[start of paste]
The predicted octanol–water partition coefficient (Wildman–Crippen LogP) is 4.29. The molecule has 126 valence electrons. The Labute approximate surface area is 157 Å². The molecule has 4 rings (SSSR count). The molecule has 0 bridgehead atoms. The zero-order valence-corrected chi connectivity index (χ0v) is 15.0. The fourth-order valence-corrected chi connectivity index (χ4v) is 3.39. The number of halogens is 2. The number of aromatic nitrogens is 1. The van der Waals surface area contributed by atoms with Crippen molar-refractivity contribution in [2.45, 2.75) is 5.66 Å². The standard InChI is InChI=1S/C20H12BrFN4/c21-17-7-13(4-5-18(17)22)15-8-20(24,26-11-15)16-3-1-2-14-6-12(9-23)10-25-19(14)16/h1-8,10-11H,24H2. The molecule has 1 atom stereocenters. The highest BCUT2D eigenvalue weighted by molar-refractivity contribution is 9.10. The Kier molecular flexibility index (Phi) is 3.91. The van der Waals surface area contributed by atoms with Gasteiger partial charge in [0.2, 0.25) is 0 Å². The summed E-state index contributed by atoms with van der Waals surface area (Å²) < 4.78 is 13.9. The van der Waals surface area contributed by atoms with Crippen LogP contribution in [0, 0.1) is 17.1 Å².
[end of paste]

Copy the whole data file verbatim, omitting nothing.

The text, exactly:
The predicted octanol–water partition coefficient (Wildman–Crippen LogP) is 4.29. The molecule has 126 valence electrons. The Labute approximate surface area is 157 Å². The molecule has 4 rings (SSSR count). The molecule has 0 bridgehead atoms. The zero-order valence-corrected chi connectivity index (χ0v) is 15.0. The fourth-order valence-corrected chi connectivity index (χ4v) is 3.39. The number of halogens is 2. The number of aromatic nitrogens is 1. The van der Waals surface area contributed by atoms with Crippen molar-refractivity contribution in [2.45, 2.75) is 5.66 Å². The standard InChI is InChI=1S/C20H12BrFN4/c21-17-7-13(4-5-18(17)22)15-8-20(24,26-11-15)16-3-1-2-14-6-12(9-23)10-25-19(14)16/h1-8,10-11H,24H2. The molecule has 1 atom stereocenters. The highest BCUT2D eigenvalue weighted by molar-refractivity contribution is 9.10. The Kier molecular flexibility index (Phi) is 3.91. The van der Waals surface area contributed by atoms with Gasteiger partial charge in [0.2, 0.25) is 0 Å². The summed E-state index contributed by atoms with van der Waals surface area (Å²) < 4.78 is 13.9. The van der Waals surface area contributed by atoms with Crippen LogP contribution in [0, 0.1) is 17.1 Å².